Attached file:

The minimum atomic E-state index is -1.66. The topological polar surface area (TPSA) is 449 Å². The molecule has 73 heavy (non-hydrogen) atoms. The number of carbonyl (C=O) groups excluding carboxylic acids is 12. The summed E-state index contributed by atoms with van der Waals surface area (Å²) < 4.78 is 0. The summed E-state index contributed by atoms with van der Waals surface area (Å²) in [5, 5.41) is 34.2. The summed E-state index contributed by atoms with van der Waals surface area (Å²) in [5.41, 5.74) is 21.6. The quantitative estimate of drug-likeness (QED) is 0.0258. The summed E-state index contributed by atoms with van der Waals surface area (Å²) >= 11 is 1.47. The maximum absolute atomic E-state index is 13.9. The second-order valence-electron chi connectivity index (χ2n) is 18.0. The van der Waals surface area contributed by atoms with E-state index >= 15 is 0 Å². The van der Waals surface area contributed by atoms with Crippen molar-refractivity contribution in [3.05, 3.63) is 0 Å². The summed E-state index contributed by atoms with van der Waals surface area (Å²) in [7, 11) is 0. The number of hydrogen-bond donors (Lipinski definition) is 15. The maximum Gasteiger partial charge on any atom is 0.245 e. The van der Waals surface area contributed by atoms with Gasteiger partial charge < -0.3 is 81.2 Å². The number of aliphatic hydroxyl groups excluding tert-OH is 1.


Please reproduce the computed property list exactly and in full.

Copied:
The minimum atomic E-state index is -1.66. The topological polar surface area (TPSA) is 449 Å². The molecule has 73 heavy (non-hydrogen) atoms. The number of carbonyl (C=O) groups excluding carboxylic acids is 12. The summed E-state index contributed by atoms with van der Waals surface area (Å²) < 4.78 is 0. The summed E-state index contributed by atoms with van der Waals surface area (Å²) in [5, 5.41) is 34.2. The summed E-state index contributed by atoms with van der Waals surface area (Å²) in [5.41, 5.74) is 21.6. The quantitative estimate of drug-likeness (QED) is 0.0258. The summed E-state index contributed by atoms with van der Waals surface area (Å²) >= 11 is 1.47. The maximum absolute atomic E-state index is 13.9. The second-order valence-electron chi connectivity index (χ2n) is 18.0. The van der Waals surface area contributed by atoms with E-state index >= 15 is 0 Å². The van der Waals surface area contributed by atoms with Crippen molar-refractivity contribution in [3.05, 3.63) is 0 Å². The summed E-state index contributed by atoms with van der Waals surface area (Å²) in [7, 11) is 0. The number of hydrogen-bond donors (Lipinski definition) is 15. The maximum Gasteiger partial charge on any atom is 0.245 e. The van der Waals surface area contributed by atoms with Gasteiger partial charge < -0.3 is 81.2 Å². The number of aliphatic hydroxyl groups excluding tert-OH is 1.